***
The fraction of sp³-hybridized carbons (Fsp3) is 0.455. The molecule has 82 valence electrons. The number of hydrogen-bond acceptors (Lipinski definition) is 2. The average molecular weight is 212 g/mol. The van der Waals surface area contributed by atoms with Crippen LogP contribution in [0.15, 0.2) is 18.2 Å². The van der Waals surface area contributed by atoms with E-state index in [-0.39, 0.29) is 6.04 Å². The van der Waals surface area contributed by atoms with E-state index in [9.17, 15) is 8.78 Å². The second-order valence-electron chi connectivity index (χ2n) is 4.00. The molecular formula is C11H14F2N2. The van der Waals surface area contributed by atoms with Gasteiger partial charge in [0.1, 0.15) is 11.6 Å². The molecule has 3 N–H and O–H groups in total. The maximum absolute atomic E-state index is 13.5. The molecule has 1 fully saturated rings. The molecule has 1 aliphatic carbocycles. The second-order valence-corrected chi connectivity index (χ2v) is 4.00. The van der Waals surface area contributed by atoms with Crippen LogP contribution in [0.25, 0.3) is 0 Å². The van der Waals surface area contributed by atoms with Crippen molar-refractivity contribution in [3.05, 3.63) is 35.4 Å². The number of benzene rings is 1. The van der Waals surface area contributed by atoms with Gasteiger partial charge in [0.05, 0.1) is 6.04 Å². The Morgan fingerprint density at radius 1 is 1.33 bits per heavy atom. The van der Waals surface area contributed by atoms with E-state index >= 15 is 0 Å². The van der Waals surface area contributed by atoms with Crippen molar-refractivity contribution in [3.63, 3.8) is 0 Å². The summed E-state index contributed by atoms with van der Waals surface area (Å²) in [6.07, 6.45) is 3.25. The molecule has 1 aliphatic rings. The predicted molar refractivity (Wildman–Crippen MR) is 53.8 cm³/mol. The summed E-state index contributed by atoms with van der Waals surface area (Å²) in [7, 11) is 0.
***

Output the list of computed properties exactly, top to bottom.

The fraction of sp³-hybridized carbons (Fsp3) is 0.455. The molecule has 82 valence electrons. The number of hydrogen-bond acceptors (Lipinski definition) is 2. The average molecular weight is 212 g/mol. The van der Waals surface area contributed by atoms with Crippen LogP contribution in [0.15, 0.2) is 18.2 Å². The van der Waals surface area contributed by atoms with E-state index in [-0.39, 0.29) is 6.04 Å². The van der Waals surface area contributed by atoms with E-state index in [9.17, 15) is 8.78 Å². The second-order valence-electron chi connectivity index (χ2n) is 4.00. The molecular formula is C11H14F2N2. The van der Waals surface area contributed by atoms with Gasteiger partial charge in [0.1, 0.15) is 11.6 Å². The molecule has 3 N–H and O–H groups in total. The maximum absolute atomic E-state index is 13.5. The molecule has 1 fully saturated rings. The molecule has 1 aliphatic carbocycles. The second-order valence-corrected chi connectivity index (χ2v) is 4.00. The van der Waals surface area contributed by atoms with Crippen LogP contribution in [0.25, 0.3) is 0 Å². The van der Waals surface area contributed by atoms with Crippen molar-refractivity contribution in [3.05, 3.63) is 35.4 Å². The number of benzene rings is 1. The van der Waals surface area contributed by atoms with Gasteiger partial charge in [0.05, 0.1) is 6.04 Å². The Morgan fingerprint density at radius 1 is 1.33 bits per heavy atom. The van der Waals surface area contributed by atoms with E-state index >= 15 is 0 Å². The van der Waals surface area contributed by atoms with Crippen molar-refractivity contribution in [3.63, 3.8) is 0 Å². The summed E-state index contributed by atoms with van der Waals surface area (Å²) in [6.07, 6.45) is 3.25. The molecule has 1 aliphatic rings. The predicted molar refractivity (Wildman–Crippen MR) is 53.8 cm³/mol. The summed E-state index contributed by atoms with van der Waals surface area (Å²) in [7, 11) is 0.